IDP Booms and Fades
Last week, news broke that Colts nose tackle Grover Stewart was suspended for six games for violating the league’s PED policy. Despite that, the Colts remaining linemen still performed well for fantasy. Now they face the Saints, who have allowed 31% more points than average to opposing defensive linemen. Samson Ebukam is a solid starter, and both Dayo Odeyingbo and DeForest Buckner should also be considered.
It’s not surprising that Seahawks defensive backs are a top target this week, with Deshaun Watson sidelined yet again due to injury. Devon Witherspoon is coming off a slightly negative matchup and a down week. He would have had a more typical score, but an interception was called back by a penalty. He should continue his exciting rookie campaign this week with a league-best 20% positional matchup. Julian Love should also capitalize on the matchup; both are solid starters this week.
In an otherwise very productive year, TJ Edwards is coming off a down week that Tremaine Edmunds managed to capitalize on. Edwards can still be started, as can Edmunds, but they face the Rams, who have allowed 27% fewer points to linebackers in the last six weeks. Neither are terrible starts, but you may want to look elsewhere if you have other options.
Despite having a full slate of games this week, the highest under/over above is a paltry 47 points. Even then, that 47-point game between the Patriots and Dolphins currently has a solid chance to be a weather game. The next highest is shockingly, the Chargers versus Bears game, where Shephard University alum Tyson Bagent is expected to be under center for Chicago. So, for this week’s notable matchup, we look to the opposite end of the spectrum.
Let me introduce you to the battle of New York. Where the home team with a questionable QB, top-talent RB, and tough defense faces… the exact same thing on the other side.
Daniel Jones is averaging just 177 yards per game this year, and Zach Wilson doesn’t fare much better at 183. Both teams have strong run games, but the Giants defense ranks 6th in fewest rushing yards allowed while the Jets rank 7th. The Giants rank 14th in passing yards allowed, while the Jets rank 15th. If you’re a fan of defensive meat grinder games, this one is for you. Look for high IDP floors on either team. I expect both sides will be slamming their running backs into opposing lines for most of the game.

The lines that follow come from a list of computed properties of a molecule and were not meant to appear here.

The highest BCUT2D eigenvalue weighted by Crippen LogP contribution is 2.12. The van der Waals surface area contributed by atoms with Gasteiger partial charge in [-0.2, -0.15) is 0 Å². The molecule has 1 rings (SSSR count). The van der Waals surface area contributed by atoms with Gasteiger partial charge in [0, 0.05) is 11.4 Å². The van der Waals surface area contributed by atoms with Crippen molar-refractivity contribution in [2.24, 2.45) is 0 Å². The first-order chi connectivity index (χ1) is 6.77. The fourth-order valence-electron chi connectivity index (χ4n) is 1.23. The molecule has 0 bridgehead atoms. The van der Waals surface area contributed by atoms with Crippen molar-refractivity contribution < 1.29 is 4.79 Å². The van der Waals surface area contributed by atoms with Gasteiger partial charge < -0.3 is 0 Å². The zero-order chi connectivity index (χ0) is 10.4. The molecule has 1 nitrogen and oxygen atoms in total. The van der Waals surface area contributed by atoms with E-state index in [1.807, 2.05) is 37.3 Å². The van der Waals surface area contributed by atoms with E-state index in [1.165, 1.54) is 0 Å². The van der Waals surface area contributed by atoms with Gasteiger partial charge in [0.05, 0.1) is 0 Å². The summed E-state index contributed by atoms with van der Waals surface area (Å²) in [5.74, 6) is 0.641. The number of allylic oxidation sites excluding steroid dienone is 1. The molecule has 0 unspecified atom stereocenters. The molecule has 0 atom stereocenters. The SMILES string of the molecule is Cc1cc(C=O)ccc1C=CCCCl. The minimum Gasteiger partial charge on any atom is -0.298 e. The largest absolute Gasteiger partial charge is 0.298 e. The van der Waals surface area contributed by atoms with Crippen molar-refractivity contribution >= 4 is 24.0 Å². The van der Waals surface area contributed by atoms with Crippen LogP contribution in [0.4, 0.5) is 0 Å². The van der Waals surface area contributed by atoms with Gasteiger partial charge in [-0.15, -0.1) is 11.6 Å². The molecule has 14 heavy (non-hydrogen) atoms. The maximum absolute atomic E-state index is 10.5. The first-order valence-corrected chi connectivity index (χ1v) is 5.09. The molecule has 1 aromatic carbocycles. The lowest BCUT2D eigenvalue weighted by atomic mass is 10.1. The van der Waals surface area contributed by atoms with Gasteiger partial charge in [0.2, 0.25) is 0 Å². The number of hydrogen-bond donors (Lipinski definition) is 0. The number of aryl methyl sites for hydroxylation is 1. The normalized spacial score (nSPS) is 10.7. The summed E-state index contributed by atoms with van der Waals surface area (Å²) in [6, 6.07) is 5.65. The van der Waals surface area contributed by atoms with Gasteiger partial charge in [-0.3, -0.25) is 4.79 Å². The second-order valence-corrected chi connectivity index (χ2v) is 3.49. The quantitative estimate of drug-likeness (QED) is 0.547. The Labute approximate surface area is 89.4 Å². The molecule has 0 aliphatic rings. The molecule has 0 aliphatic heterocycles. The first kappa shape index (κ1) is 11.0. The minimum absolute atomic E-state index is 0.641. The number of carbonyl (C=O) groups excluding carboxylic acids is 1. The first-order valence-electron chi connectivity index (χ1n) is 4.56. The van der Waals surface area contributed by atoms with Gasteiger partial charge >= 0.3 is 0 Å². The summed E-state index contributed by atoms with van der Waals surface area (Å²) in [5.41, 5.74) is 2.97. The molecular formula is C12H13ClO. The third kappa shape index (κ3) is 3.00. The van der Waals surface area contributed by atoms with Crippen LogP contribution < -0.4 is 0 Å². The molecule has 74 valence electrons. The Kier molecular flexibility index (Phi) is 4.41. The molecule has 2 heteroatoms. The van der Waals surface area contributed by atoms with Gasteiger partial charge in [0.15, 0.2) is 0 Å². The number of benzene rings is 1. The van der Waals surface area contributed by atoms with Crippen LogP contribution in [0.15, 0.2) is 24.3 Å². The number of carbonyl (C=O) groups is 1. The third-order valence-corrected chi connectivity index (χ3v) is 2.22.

Team Trends for Future Weeks
Notable Rush Funnel Teams: Las Vegas is the largest rush funnel in the league right now, giving up a whopping 71% more points than average to RBs while also giving up 15% fewer points to wide receivers. Denver could also be considered one, given they allow a whopping 77% more points to RBs despite being a neutral matchup for wide receivers.
Pass Funnel Teams: After last week’s unexpected game script, Detroit’s numbers look like less of a pass funnel, but it was a major outlier from their season-long trends. Miami continues to be a pass funnel as teams try to play catch-up. Philly stays the course as well, with a very stout run defense.
IDP Targets: Once again, Washington and Cleveland are the top IDP targets. Sam Howell is on pace to set a record for sacks taken by a large margin. Opposing LBs and DLs have been capitalizing on that and continue to be targeted. Cleveland is a positive matchup all around, but particularly for defensive back. It might be worth stashing Garrett Williams if you have the space. He recently returned from the injured reserve and scored 12 points in a negative matchup last week. Although his upcoming matchup this week isn’t favorable, he faces the Browns in Week 9 and the Falcons in Week 10, both of which are positive matchups.
So there it is for Week 8. Full slate, no high-scoring affairs expected. Surely, this will be a mild and predictable week with no surprises or upsets. Surely.